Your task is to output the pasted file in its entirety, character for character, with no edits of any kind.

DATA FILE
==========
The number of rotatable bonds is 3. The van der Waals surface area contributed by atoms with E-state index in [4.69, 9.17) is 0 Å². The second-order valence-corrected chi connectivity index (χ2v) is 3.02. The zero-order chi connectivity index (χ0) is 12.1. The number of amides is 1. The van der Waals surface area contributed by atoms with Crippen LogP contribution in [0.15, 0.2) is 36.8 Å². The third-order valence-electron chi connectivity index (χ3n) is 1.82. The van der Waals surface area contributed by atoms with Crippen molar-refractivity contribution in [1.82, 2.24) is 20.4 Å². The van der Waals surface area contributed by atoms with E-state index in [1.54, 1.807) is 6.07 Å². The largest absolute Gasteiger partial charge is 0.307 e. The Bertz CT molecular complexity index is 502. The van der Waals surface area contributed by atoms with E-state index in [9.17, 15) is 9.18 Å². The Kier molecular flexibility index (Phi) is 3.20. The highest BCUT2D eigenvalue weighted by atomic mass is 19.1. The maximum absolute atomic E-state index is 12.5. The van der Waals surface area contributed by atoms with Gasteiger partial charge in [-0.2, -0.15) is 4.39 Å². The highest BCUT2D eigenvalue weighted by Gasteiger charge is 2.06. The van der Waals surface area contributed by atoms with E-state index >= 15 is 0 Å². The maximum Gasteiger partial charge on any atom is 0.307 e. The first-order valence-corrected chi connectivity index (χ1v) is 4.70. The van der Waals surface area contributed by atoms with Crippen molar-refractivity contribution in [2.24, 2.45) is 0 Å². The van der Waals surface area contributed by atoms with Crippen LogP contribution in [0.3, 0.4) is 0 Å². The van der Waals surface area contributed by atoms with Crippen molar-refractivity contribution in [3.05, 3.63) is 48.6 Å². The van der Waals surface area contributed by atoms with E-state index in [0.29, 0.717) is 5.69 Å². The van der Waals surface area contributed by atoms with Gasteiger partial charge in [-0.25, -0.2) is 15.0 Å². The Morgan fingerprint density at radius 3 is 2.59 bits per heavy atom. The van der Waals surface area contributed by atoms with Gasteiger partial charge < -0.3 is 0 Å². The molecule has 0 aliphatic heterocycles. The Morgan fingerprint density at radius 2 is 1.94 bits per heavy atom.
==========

The number of rotatable bonds is 3. The van der Waals surface area contributed by atoms with E-state index in [4.69, 9.17) is 0 Å². The second-order valence-corrected chi connectivity index (χ2v) is 3.02. The zero-order chi connectivity index (χ0) is 12.1. The number of amides is 1. The van der Waals surface area contributed by atoms with Crippen LogP contribution in [0.15, 0.2) is 36.8 Å². The third-order valence-electron chi connectivity index (χ3n) is 1.82. The van der Waals surface area contributed by atoms with Crippen molar-refractivity contribution in [1.82, 2.24) is 20.4 Å². The van der Waals surface area contributed by atoms with E-state index in [1.54, 1.807) is 6.07 Å². The largest absolute Gasteiger partial charge is 0.307 e. The Bertz CT molecular complexity index is 502. The van der Waals surface area contributed by atoms with E-state index in [9.17, 15) is 9.18 Å². The Kier molecular flexibility index (Phi) is 3.20. The highest BCUT2D eigenvalue weighted by atomic mass is 19.1. The maximum absolute atomic E-state index is 12.5. The van der Waals surface area contributed by atoms with Gasteiger partial charge in [-0.2, -0.15) is 4.39 Å². The highest BCUT2D eigenvalue weighted by Gasteiger charge is 2.06. The van der Waals surface area contributed by atoms with E-state index >= 15 is 0 Å². The maximum Gasteiger partial charge on any atom is 0.307 e. The first-order valence-corrected chi connectivity index (χ1v) is 4.70. The van der Waals surface area contributed by atoms with Crippen molar-refractivity contribution in [2.24, 2.45) is 0 Å². The van der Waals surface area contributed by atoms with Crippen LogP contribution in [0.3, 0.4) is 0 Å². The van der Waals surface area contributed by atoms with Crippen molar-refractivity contribution in [3.05, 3.63) is 48.6 Å². The van der Waals surface area contributed by atoms with E-state index in [0.29, 0.717) is 5.69 Å². The van der Waals surface area contributed by atoms with Gasteiger partial charge in [-0.25, -0.2) is 15.0 Å². The Morgan fingerprint density at radius 3 is 2.59 bits per heavy atom. The van der Waals surface area contributed by atoms with Gasteiger partial charge < -0.3 is 0 Å². The molecule has 0 aliphatic heterocycles. The Morgan fingerprint density at radius 2 is 1.94 bits per heavy atom.